Selling Capital Assets

Property held for investment purposes may include: Stocks, bonds, mutual funds, land, art, gems, coins, and stamps.

Gains or losses on the sale of investment property are classified as:

  • Capital gains or
  • Capital losses

Holding period

Your holding period determines whether a gain receives short-term or the more favorable, long-term capital gains tax treatment.

Long-term capital gains or losses:

Gain on a capital asset held over one year are taxed at the lower capital gain rates. However, long-term gains on collectibles and qualified small business stock are taxed at 28%.

If your regular top tax bracket is over 15%, long-term unrecaptured Section 1250 gain on real estate is taxed at 25%.

Short-term capital gain or loss:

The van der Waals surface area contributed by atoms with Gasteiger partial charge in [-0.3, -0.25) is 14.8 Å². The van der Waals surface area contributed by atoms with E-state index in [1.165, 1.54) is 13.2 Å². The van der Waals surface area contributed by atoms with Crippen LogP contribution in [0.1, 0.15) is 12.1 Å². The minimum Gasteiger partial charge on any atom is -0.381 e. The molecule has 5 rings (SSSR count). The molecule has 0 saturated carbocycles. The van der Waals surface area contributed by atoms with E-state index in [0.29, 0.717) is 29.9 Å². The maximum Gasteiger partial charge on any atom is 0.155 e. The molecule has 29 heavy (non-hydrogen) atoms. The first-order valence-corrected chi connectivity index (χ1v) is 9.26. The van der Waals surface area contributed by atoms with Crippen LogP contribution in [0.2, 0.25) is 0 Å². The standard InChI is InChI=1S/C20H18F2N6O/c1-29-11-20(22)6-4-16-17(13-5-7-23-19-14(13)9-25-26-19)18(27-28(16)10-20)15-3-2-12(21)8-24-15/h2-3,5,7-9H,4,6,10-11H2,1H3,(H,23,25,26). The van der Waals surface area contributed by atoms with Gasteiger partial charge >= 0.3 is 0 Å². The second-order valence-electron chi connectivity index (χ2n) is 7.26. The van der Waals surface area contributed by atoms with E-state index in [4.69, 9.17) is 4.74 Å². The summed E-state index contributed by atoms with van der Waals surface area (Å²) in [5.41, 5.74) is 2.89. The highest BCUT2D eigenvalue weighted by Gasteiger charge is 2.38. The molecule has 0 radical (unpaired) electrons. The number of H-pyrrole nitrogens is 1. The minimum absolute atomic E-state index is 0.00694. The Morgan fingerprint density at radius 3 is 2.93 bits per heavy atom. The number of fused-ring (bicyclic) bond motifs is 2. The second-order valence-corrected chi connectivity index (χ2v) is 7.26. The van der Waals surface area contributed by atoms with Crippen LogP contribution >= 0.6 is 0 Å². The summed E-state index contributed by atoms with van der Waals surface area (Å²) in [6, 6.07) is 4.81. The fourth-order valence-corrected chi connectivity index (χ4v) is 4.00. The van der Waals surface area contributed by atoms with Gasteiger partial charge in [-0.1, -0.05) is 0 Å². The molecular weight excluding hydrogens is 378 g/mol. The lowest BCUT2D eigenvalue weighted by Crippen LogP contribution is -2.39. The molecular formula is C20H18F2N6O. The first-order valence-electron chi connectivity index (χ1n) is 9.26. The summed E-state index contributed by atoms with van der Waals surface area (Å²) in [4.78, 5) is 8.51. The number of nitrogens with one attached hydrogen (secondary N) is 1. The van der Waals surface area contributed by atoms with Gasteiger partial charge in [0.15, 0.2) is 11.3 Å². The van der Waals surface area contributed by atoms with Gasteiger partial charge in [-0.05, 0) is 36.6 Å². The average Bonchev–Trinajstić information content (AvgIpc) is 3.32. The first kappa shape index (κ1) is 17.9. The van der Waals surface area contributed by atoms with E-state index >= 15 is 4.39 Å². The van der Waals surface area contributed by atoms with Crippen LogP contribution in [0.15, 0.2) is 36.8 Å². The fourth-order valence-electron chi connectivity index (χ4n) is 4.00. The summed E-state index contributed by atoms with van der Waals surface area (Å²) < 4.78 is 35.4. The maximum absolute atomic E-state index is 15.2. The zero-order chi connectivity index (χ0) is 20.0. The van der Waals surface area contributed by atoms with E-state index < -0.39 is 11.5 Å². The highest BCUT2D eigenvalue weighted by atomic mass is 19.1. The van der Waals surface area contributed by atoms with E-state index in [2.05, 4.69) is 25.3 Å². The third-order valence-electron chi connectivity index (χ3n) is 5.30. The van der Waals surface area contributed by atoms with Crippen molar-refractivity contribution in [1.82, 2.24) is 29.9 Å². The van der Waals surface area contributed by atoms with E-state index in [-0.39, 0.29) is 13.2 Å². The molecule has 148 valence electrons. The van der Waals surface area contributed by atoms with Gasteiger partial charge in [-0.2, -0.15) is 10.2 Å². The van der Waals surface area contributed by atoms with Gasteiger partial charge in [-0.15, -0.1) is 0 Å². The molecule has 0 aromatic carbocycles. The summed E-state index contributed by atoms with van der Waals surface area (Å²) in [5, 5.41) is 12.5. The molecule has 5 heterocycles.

Gains on capital assets held one year are taxed at ordinary income tax rates.

Ordinary income tax rates are the regular federal income tax rates that apply to ordinary income such as, wages, self-employment income, interest, dividends.

Qualified dividends are taxed at the capital gain rates.

Capital losses

Capital losses are deducted from capital gains. If capital losses exceed capital gains, the excess loss is deductible up to $3,000 per year ($1,500 if married filing separately).

Where to Report Capital Gains and Losses

Form 8949 and Schedule D:

Prior to the introduction of IRS Form 8949 in 2011, capital asset transactions, such as the sale of stocks and bonds, were entered directly on Schedule D.

Beginning in 2011, instead of entering capital asset transactions directly on Schedule D, you must now enter them on Form 8949, then carry the results to Schedule D.

File your personal and small business taxes (Schedule C)